Latin America

The Democratic Quality of Latin American Leaders: a Typology

Wednesday, September 16, 2015 - 16:45

Political leaders can make a difference. They can start a war, sign a peace treaty, promote democracy or establish authoritarianism. In fact, world history could be learned through the study of leaders. And yet political leadership has been of secondary importance in the political science literature. There are more studies about democracy than about democrats and without democrats there is no democracy. This has been especially the case in Latin American political studies so far. We welcome the fact that this is changing and there is more interest in analyzing leaders.

Legal Mobilization and Counter-Mobilization in Latin America. Analytical Framework from the Abortion Rights Controversy

Monday, August 22, 2016 - 08:00

In the article Movilización y contra-movilización legal. Propuesta para su análisis en América Latina(Política y Gobierno Vol. XXII, No. 1, 2015: 175-198), I present an analytical framework for the study of legal mobilization processes in Latin America that combines three theoretical perspectives developed in separate fields of scholarship, which are usually not connected: social movement theory, the strand of constitutional theory known as democratic constitutionalism, and legal mobilization studies.

They’re Here to Stay… Re-election Reform Processes in Latin America

Wednesday, June 1, 2016 - 08:00

Presidential re-election in Latin America has historically implied a significant element of constitutional instability, dating from the early creation of the Republics. Until a few decades ago, changes in re-election laws tended towards the imposition of term limits, mainly as a result of prolonged experience with dictatorships in most countries of the region.

Exploring News Media Consumption and Political Behavior in Latin America

Thursday, May 26, 2016 - 08:00

The proliferation of democratic regimes in Latin America at the end of the 20th century shifted the focus of Latin American politics scholars to research questions relating to democratic development. The raising of these questions, and especially those related to political behavior, was accompanied by an expanded availability of data. One such area of study that has benefited from data availability and democratically-oriented research topics is that of media effects.

The Impact of Political Decentralization: A Natural Experiment in Uruguay

Wednesday, May 18, 2016 - 08:15

Is political decentralization an effective institutional reform to promote citizens´ engagement with democracy? The potential democratizing effect of political decentralization reforms has been a matter of substantial theoretical and empirical debate. Analyses of the causal impact of decentralization reforms have reached very dissimilar conclusions (Eaton and Connerley 2010), and they have been strongly marked by normative preferences.

The Etymology of “Latin” America

Friday, May 6, 2016 - 10:45

Have you ever wondered why Central America, the Caribbean, and South America are commonly referred to as “Latin” America? No one in these regions speaks Latin today. The primary language is Castilian Spanish but there is also wide use of Portuguese, French, English, Dutch, and indigenous languages such as Quechua, Aymara, Guaraní, and hundreds of others.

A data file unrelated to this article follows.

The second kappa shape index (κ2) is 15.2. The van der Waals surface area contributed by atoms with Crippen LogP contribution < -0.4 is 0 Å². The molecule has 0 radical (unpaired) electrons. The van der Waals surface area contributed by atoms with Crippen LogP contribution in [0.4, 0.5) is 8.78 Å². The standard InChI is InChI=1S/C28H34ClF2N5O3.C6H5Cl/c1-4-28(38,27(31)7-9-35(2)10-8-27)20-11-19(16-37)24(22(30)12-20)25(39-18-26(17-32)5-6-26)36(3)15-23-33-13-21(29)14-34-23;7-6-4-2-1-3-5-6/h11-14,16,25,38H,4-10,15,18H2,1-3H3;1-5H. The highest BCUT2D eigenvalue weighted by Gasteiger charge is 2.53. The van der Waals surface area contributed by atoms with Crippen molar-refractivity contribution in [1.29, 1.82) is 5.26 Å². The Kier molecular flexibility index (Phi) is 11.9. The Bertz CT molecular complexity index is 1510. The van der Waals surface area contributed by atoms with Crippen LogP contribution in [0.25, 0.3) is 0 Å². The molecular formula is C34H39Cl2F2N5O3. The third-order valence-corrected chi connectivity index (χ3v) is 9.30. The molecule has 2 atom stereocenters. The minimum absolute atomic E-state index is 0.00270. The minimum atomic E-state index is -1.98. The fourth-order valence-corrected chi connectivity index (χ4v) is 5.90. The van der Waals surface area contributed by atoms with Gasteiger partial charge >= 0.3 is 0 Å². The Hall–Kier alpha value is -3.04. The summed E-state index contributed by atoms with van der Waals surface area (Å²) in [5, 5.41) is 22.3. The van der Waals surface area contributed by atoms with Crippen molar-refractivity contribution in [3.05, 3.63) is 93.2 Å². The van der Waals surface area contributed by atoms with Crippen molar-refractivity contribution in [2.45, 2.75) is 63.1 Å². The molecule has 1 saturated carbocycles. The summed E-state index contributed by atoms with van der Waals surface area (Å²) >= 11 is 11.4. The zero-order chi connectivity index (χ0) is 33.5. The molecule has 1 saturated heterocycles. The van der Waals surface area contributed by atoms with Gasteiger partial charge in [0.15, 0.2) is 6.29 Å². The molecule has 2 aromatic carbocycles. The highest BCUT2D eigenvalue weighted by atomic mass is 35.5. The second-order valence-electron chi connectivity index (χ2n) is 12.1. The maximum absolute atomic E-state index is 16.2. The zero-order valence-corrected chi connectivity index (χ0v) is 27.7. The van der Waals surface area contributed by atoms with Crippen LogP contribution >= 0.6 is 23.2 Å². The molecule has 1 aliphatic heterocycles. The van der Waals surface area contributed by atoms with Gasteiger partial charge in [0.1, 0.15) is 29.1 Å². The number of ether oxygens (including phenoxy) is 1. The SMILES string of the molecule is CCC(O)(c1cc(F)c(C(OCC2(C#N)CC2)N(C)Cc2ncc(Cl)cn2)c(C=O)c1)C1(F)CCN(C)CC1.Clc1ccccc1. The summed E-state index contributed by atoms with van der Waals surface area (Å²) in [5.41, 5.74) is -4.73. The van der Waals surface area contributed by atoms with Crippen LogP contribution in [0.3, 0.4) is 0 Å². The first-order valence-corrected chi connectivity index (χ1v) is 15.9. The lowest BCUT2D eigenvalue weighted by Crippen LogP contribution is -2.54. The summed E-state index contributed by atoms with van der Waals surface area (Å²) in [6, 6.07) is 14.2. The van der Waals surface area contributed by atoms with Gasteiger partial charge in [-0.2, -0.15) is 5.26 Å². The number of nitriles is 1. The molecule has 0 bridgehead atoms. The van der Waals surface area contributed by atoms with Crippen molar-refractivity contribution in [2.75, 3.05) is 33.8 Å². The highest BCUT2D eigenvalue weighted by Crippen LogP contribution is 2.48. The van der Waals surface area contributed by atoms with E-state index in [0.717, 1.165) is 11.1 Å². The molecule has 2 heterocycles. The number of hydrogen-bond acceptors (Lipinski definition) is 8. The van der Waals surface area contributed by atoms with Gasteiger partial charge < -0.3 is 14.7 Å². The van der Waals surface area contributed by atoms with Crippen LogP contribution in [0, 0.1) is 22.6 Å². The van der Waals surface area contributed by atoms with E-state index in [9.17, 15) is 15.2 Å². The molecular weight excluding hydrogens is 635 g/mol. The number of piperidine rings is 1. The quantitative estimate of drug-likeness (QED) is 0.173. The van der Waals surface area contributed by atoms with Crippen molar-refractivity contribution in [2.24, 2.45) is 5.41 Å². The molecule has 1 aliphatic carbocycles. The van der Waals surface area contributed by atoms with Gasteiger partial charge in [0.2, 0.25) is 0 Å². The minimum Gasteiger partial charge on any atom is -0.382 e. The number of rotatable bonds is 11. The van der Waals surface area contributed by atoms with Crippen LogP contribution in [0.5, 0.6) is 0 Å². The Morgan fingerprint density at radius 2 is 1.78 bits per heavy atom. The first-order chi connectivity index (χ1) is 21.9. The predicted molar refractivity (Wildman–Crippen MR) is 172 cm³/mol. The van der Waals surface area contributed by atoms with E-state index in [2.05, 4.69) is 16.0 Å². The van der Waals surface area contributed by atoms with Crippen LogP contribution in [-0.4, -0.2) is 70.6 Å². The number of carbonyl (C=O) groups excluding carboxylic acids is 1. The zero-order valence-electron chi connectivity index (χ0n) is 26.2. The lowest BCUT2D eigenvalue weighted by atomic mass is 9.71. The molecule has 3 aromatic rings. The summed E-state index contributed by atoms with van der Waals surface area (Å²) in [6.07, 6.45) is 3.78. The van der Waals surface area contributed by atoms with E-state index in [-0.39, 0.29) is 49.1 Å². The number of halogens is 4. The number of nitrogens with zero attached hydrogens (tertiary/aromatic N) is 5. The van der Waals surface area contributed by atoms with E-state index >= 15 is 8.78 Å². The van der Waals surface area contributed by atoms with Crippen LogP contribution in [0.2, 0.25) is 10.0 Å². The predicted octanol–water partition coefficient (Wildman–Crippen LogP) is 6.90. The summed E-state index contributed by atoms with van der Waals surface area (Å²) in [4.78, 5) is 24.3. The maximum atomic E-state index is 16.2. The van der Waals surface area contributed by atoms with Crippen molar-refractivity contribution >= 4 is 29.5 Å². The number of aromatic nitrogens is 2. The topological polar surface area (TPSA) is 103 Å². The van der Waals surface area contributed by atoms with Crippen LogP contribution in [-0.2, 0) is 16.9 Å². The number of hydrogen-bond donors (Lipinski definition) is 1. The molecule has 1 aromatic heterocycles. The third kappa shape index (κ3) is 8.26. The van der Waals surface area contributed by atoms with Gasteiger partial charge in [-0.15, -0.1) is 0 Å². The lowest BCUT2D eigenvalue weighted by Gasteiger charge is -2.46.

In Defense of the King: Observations on Spanish American Royalism in the Era of Independence

Wednesday, January 27, 2016 - 09:45

Among historians, Latin American independence has been and continues to be a thoroughly researched field. Beginning with the personal accounts of participants in the wars of independence published in the first half of the nineteenth century, decade after decade historians have produced a steady stream of scholarship on the events which gave birth to the multiple nations of the Americas.

Civil Society and Democracy in Times of Political Crisis

Wednesday, January 13, 2016 - 10:15

Last year, the Obama administration announced a new civil society initiative, Stand with Civil Society, calling for support of civil society groups across the world and acknowledging the role they play in pushing for citizen engagement, equity, transparency and accountability.  These positive perspectives of civil society pushing for more democratic governance contrasts with more skeptical views that civil society may actually negatively impact the prospects for developing strong democrac

Reflections on the Inter-Oceanic Highway in the Southwestern Amazon

Wednesday, December 2, 2015 - 09:00

A mainstay of development policy has been the promotion of roads and other infrastructure to support economic development (World Bank 1994). In the last decade-plus, infrastructure has again been prioritized, increasingly as a means of fostering economic integration among neighboring countries (Bourguignon and Pleskovic 2008).

Authors Rut Diamint and Laura Tedesco Present their Recent Book "Latin America´s Leaders"

Wednesday, January 20, 2016 - 14:30

The research behind Latin America´s Leaders (ZED Books, London, 2015) was motivated by questions related to the democratic quality of leaders. Why do democratically elected leaders undermine democracy as soon as they are in power? Why has the return to democracy not done away with Latin America’s tendency to generate authoritarian leaders?

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